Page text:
At Large in the Blogosphere. Blogs online news commentaries written, usually, by ordinary citizens are the antidote to the blow-dried anchor and the unsigned editorial. By Judith Shulevitz. [New York Times: Technology]
I can’t help but think that this article in tomorrow’s Times misses the point entirely. I am both a blogger and a journalist (I’ve co-authored a column on law and technology for the ABA for eight years, and have written several books about the same). I don’t see the blog as anathema to my columns, nor do I see the columns as more authoritative than my blog.
They’re different media, with different purposes. With my columns, I know my audience. The publications I write for have target demographics. With my blog, I don’t have a clue. And it doesn’t matter. The blog is where I can digress, chase an idea, or explore a new subject. Blogging has made me smarter – and it has introduced me to people I didn’t know before but am glad I do now. Blogging is both more intimate – e-mails are easy to send in reply, comments easy to leave on a page – and more dispersed (Google is a wonderful matchmaker, delivering countless people from all over the globe to my site).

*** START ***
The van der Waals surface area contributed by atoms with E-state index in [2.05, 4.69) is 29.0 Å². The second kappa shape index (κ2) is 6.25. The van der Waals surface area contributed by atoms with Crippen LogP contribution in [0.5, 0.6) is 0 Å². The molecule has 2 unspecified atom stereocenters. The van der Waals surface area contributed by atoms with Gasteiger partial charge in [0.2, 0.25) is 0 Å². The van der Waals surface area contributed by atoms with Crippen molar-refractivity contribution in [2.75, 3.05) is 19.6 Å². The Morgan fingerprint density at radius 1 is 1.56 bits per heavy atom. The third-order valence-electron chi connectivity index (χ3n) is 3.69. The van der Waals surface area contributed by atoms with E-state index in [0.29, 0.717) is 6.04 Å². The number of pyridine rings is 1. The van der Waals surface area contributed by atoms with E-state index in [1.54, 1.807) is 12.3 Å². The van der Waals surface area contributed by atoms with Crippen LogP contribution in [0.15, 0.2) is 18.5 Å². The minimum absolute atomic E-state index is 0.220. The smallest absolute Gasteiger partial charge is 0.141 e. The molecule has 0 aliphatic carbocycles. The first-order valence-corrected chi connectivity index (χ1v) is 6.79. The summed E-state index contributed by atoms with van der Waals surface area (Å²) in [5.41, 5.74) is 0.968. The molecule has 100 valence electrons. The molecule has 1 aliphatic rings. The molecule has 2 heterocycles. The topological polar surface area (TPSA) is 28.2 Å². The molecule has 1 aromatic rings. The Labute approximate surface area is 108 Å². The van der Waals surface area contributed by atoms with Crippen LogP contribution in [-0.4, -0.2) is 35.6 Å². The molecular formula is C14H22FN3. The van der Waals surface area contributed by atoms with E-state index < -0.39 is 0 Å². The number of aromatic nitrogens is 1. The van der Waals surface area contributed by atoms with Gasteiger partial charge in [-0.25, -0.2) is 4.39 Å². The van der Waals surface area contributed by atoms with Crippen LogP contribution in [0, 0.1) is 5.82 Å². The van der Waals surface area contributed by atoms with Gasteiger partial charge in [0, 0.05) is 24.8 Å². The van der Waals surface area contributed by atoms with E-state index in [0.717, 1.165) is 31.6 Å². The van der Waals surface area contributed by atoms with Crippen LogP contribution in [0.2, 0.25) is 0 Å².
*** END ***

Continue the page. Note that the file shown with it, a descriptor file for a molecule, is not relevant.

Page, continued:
Ironically, I started blogging because I was writing an article for the ABA, and stumbled on John Robb’s blog. I was intrigued, and explored the blog at first out of curiosity. After a few weeks, I was hooked. The weblog is as exciting to me today as the browser was in ’93 when I first saw Mosaic. I can’t imagine being online without it.
And it will make my articles better – more informed, more aware. Why the need to position bloggers and journalists as enemies?